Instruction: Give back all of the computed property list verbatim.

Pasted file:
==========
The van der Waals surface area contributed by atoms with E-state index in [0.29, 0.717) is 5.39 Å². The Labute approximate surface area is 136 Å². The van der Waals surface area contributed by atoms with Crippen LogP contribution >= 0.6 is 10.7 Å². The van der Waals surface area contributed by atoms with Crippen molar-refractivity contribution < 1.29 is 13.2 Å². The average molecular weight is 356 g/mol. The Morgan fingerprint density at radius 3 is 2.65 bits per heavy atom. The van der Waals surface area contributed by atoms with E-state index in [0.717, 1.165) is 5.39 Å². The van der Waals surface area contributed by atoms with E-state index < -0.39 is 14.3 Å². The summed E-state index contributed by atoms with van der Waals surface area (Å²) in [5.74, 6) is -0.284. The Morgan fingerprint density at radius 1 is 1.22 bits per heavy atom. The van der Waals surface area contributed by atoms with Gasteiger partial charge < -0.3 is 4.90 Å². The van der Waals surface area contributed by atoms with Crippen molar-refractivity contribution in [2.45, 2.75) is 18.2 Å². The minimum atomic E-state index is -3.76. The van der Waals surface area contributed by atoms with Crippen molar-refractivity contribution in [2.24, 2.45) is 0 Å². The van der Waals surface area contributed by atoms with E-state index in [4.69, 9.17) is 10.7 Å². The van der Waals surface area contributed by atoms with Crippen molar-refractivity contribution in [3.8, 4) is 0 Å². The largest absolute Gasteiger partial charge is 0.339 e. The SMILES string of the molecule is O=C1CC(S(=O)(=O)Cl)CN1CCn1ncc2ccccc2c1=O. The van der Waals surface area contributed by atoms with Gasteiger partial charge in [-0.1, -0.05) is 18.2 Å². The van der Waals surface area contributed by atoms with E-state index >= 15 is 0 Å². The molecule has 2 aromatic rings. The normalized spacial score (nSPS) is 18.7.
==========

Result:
The van der Waals surface area contributed by atoms with E-state index in [0.29, 0.717) is 5.39 Å². The Labute approximate surface area is 136 Å². The van der Waals surface area contributed by atoms with Crippen LogP contribution >= 0.6 is 10.7 Å². The van der Waals surface area contributed by atoms with Crippen molar-refractivity contribution < 1.29 is 13.2 Å². The average molecular weight is 356 g/mol. The Morgan fingerprint density at radius 3 is 2.65 bits per heavy atom. The van der Waals surface area contributed by atoms with E-state index in [0.717, 1.165) is 5.39 Å². The van der Waals surface area contributed by atoms with E-state index < -0.39 is 14.3 Å². The summed E-state index contributed by atoms with van der Waals surface area (Å²) in [5.74, 6) is -0.284. The Morgan fingerprint density at radius 1 is 1.22 bits per heavy atom. The van der Waals surface area contributed by atoms with Gasteiger partial charge < -0.3 is 4.90 Å². The van der Waals surface area contributed by atoms with Crippen molar-refractivity contribution in [2.45, 2.75) is 18.2 Å². The minimum atomic E-state index is -3.76. The van der Waals surface area contributed by atoms with Crippen molar-refractivity contribution in [2.24, 2.45) is 0 Å². The van der Waals surface area contributed by atoms with E-state index in [4.69, 9.17) is 10.7 Å². The van der Waals surface area contributed by atoms with Crippen molar-refractivity contribution in [3.8, 4) is 0 Å². The largest absolute Gasteiger partial charge is 0.339 e. The SMILES string of the molecule is O=C1CC(S(=O)(=O)Cl)CN1CCn1ncc2ccccc2c1=O. The van der Waals surface area contributed by atoms with Gasteiger partial charge in [-0.1, -0.05) is 18.2 Å². The van der Waals surface area contributed by atoms with E-state index >= 15 is 0 Å². The molecule has 2 aromatic rings. The normalized spacial score (nSPS) is 18.7.